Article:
In the consciousness-raising seventies, many areas of life underwent exposure, debate, and challenge: one such area was the domestic sphere.
Long-standing debates surrounding housework, childcare, and domestic duties like cooking, were given a higher profile in the seventies and became heavily contested in various arenas. Whilst some social commentators sought to expose this unseen work as a mode of patriarchal oppression, preventing women from obtaining alternative, paid employment, other Marxist-feminists contested that this work at home deserved recognition and payment.
Feminist magazines such as Red Rag, The Shrew and Spare Rib represented the new radical zeitgeist; they sought to offer information, advice and a 'call to arms' for women to insist on equal rights at home and in the workplace. Articles on contraception and abortion appear next to debate about working mothers and socialism. Many articles tackled the thorny issue of waged or 'valued' housework, arguing that domestic labour was masked by the social expectations of being a caring wife or mother. In particular, cookery, which strangely combines hard work with artistic and emotional expression, is a good example of the complexities inherent in such seemingly-natural female duties. Some articles sought to demystify family cookery, allowing men insight into the workings of the home kitchen. In doing so, cooking became emblematic of the complex political exchange between feminists and the traditional status quo. It provided an optimistic medium through which knowledge could be exchanged and prejudices debunked, meanwhile promoting the kitchen as potential neutral territory in the much anticipated realignment between men and women.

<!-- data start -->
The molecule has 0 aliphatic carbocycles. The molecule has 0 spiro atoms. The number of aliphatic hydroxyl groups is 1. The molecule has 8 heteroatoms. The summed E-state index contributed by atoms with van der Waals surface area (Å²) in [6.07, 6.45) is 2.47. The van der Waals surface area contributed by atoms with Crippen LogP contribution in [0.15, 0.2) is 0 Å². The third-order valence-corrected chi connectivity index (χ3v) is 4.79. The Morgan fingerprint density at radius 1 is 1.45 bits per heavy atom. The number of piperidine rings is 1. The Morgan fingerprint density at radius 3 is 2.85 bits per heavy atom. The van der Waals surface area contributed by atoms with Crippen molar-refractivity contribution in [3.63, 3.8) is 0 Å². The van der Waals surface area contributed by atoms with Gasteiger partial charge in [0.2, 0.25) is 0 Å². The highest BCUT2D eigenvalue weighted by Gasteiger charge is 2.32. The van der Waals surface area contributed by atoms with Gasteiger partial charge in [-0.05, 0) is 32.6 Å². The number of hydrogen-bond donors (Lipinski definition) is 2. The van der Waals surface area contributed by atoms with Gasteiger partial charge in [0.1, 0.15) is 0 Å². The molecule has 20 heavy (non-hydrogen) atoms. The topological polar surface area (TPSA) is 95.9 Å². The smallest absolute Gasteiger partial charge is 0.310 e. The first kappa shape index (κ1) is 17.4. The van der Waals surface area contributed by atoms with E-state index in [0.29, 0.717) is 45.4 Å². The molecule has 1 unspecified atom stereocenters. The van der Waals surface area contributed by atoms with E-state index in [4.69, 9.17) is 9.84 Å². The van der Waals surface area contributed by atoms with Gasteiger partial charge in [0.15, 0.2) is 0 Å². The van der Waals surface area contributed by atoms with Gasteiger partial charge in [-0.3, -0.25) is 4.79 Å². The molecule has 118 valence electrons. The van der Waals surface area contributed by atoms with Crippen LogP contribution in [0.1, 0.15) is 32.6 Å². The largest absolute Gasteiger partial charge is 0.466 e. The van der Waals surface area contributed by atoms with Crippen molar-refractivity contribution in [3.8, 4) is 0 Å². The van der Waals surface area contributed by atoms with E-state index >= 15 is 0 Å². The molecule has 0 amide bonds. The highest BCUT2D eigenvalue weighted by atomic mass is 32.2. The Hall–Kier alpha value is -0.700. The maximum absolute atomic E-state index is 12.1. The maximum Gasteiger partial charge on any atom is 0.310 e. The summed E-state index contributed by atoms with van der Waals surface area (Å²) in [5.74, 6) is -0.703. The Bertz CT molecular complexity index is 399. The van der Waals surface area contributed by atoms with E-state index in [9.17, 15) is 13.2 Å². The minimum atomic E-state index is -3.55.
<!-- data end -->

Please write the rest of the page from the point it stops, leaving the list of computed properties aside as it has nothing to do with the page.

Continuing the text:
This paper will consider the politicised role of food and cookery within this radical climate, using examples from feminist magazines of the seventies and comparing these with the conventional modes of media presentation of food through television programmes and cook books. From this, it will be seen how recipes and cooking instruction became a complex form of communication and negotiation between the sexes in this radical decade.
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